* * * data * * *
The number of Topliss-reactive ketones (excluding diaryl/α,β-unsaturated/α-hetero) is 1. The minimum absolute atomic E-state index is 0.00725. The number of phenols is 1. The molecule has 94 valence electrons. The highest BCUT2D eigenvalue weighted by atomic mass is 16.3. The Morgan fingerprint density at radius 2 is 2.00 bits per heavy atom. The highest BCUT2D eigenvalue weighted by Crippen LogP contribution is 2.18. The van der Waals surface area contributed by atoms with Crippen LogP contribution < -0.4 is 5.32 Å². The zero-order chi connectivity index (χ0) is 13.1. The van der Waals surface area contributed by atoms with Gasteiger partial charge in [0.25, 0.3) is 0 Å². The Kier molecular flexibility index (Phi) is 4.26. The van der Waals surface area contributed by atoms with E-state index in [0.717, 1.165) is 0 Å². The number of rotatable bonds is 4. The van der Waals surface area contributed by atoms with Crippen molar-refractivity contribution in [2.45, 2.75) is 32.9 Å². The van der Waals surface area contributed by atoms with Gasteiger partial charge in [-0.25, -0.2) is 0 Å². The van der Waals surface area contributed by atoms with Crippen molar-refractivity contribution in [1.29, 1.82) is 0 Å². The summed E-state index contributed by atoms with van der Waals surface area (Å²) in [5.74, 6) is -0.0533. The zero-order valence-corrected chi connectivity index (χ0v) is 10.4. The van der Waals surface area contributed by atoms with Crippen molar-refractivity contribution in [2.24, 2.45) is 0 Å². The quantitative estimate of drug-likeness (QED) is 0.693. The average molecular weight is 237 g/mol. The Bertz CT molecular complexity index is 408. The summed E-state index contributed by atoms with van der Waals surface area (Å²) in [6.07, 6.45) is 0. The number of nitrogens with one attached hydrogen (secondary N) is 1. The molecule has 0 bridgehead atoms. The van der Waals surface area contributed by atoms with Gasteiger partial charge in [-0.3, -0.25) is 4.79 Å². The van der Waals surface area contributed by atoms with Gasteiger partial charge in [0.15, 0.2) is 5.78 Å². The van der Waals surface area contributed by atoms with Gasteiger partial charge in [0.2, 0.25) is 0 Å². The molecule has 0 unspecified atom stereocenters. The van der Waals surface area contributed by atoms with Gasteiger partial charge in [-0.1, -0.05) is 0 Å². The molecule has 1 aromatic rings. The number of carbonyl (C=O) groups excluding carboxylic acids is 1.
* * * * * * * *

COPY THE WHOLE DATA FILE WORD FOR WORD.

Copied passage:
The number of Topliss-reactive ketones (excluding diaryl/α,β-unsaturated/α-hetero) is 1. The minimum absolute atomic E-state index is 0.00725. The number of phenols is 1. The molecule has 94 valence electrons. The highest BCUT2D eigenvalue weighted by atomic mass is 16.3. The Morgan fingerprint density at radius 2 is 2.00 bits per heavy atom. The highest BCUT2D eigenvalue weighted by Crippen LogP contribution is 2.18. The van der Waals surface area contributed by atoms with Crippen LogP contribution < -0.4 is 5.32 Å². The zero-order chi connectivity index (χ0) is 13.1. The van der Waals surface area contributed by atoms with Gasteiger partial charge in [0.25, 0.3) is 0 Å². The Kier molecular flexibility index (Phi) is 4.26. The van der Waals surface area contributed by atoms with E-state index in [0.717, 1.165) is 0 Å². The number of rotatable bonds is 4. The van der Waals surface area contributed by atoms with Crippen molar-refractivity contribution in [2.45, 2.75) is 32.9 Å². The van der Waals surface area contributed by atoms with Gasteiger partial charge in [-0.25, -0.2) is 0 Å². The van der Waals surface area contributed by atoms with Crippen molar-refractivity contribution in [1.29, 1.82) is 0 Å². The summed E-state index contributed by atoms with van der Waals surface area (Å²) in [5.74, 6) is -0.0533. The zero-order valence-corrected chi connectivity index (χ0v) is 10.4. The van der Waals surface area contributed by atoms with Crippen molar-refractivity contribution in [2.24, 2.45) is 0 Å². The quantitative estimate of drug-likeness (QED) is 0.693. The average molecular weight is 237 g/mol. The Bertz CT molecular complexity index is 408. The summed E-state index contributed by atoms with van der Waals surface area (Å²) in [6.07, 6.45) is 0. The number of nitrogens with one attached hydrogen (secondary N) is 1. The molecule has 0 bridgehead atoms. The van der Waals surface area contributed by atoms with Gasteiger partial charge in [-0.3, -0.25) is 4.79 Å². The van der Waals surface area contributed by atoms with Gasteiger partial charge in [0.15, 0.2) is 5.78 Å². The van der Waals surface area contributed by atoms with Gasteiger partial charge in [0.2, 0.25) is 0 Å². The molecule has 0 unspecified atom stereocenters. The van der Waals surface area contributed by atoms with Gasteiger partial charge in [-0.1, -0.05) is 0 Å². The molecule has 1 aromatic rings. The number of carbonyl (C=O) groups excluding carboxylic acids is 1.